Last Updated 24 Mar 2020

What Being American Meant In 1780

Category Being a
Essay type Research
Words 345 (1 pages)
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In 1780, the notion of being American meant different things depending on one’s identity. To Thomas Jefferson, among the architects of the new nation, it meant deserving one’s liberty, and he believed that certain people were ill-suited for what he considered the demands of an enlightened society.

In particular, he believed blacks and whites could never coexist because of slavery’s legacy, citing: “Deep-rooted prejudices entertained by whites [and] ten thousand recollections, by the blacks, of the injuries they have sustained” (Binder, 1968, p. 55-56). In addition, he considered them intellectually inferior.

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He considered America an improvement over other nations, and while he felt ambivalent about slavery and sympathetic toward blacks, he did not envision a multiracial America. For poet Phyllis Wheatley, an African-American who spent years in slavery and lived in poverty, being an American meant barriers and contradictions based on race. Wheatley, whose poetry Jefferson thought “below the dignity of criticism” (Robinson, 1982, pp.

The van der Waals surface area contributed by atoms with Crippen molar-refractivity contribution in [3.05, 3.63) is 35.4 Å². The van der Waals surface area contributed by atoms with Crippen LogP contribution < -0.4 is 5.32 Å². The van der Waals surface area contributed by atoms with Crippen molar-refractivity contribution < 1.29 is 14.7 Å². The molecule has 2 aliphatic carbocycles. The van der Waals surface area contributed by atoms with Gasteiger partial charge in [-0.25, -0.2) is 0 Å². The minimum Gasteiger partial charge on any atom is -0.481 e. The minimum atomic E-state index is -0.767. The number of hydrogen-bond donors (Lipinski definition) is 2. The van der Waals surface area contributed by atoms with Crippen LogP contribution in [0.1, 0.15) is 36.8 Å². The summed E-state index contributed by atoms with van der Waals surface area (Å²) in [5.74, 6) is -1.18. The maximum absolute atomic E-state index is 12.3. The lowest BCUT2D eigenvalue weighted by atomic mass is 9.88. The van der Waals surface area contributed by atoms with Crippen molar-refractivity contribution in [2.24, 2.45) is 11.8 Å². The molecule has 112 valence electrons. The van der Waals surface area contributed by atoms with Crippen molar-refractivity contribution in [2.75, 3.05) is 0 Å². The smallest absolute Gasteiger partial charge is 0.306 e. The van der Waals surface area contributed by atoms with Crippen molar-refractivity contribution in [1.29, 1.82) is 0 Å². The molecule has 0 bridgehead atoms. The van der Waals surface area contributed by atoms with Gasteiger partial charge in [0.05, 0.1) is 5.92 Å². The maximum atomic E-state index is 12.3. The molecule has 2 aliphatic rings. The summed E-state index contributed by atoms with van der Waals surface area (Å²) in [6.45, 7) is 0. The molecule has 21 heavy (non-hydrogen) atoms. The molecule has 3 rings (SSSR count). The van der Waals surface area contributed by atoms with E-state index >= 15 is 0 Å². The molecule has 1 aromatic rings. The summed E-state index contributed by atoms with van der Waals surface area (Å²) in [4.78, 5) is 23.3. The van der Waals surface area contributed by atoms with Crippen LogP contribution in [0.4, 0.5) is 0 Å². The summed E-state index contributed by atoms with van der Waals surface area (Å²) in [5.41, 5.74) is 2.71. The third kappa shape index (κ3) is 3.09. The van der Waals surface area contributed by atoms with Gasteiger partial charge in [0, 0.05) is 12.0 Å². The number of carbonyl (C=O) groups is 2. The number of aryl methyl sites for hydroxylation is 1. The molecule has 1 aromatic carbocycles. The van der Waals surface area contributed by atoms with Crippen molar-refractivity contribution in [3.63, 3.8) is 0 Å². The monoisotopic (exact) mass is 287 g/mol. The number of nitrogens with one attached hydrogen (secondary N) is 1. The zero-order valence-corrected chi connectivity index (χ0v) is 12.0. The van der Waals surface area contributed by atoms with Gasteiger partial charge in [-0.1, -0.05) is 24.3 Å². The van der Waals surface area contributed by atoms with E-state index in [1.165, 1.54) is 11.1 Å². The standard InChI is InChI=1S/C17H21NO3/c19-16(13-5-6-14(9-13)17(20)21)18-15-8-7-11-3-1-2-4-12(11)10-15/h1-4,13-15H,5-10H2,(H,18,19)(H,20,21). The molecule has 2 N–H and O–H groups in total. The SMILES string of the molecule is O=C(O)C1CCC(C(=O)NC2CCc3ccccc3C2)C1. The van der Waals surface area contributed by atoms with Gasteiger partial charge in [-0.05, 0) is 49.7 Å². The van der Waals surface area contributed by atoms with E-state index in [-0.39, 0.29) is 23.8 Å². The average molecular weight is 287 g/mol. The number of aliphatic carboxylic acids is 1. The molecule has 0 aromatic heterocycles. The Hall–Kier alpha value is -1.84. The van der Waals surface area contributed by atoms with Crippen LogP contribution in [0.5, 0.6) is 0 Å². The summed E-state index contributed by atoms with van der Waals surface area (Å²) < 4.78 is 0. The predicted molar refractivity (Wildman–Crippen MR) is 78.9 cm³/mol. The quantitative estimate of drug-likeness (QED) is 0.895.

42-43), was well aware of America’s racial contradictions (a nominally free nation which still embraced slavery) but nonetheless asked white America for tolerance and acceptance. In “On being Brought from Africa to America,” the narrator is optimistic about America and grateful for being part if it – “’Twas mercy brought me from my Pagan land” – but also admits, “Some view our sable race with scornful eye, /’There colour is a diabolic die’” (Robinson, 1975, p. 60). However, her closing appeal is not for liberty and full equality, but simply a reminder that blacks can at least be equal as Christians, in God’s eyes.

To Jefferson, part of America’s elite, being American meant freedom for those who met his standards, while Wheatley, aware of America’s racial situation, makes an appeal for at least spiritual equality. Being American meant being free – though race was used as a means of denying freedom to all. REFERENCES Binder, F. M. (1968). The Color Problem in Early National America. Paris: Mouton. Robinson, W. H. (1975). Phyllis Wheatley in the Black American Beginnings. Detroit: Broadside Press. Robinson, W. H. (1982). Critical Essays of Phyllis Wheatley. Boston: G. K. Hall and Company

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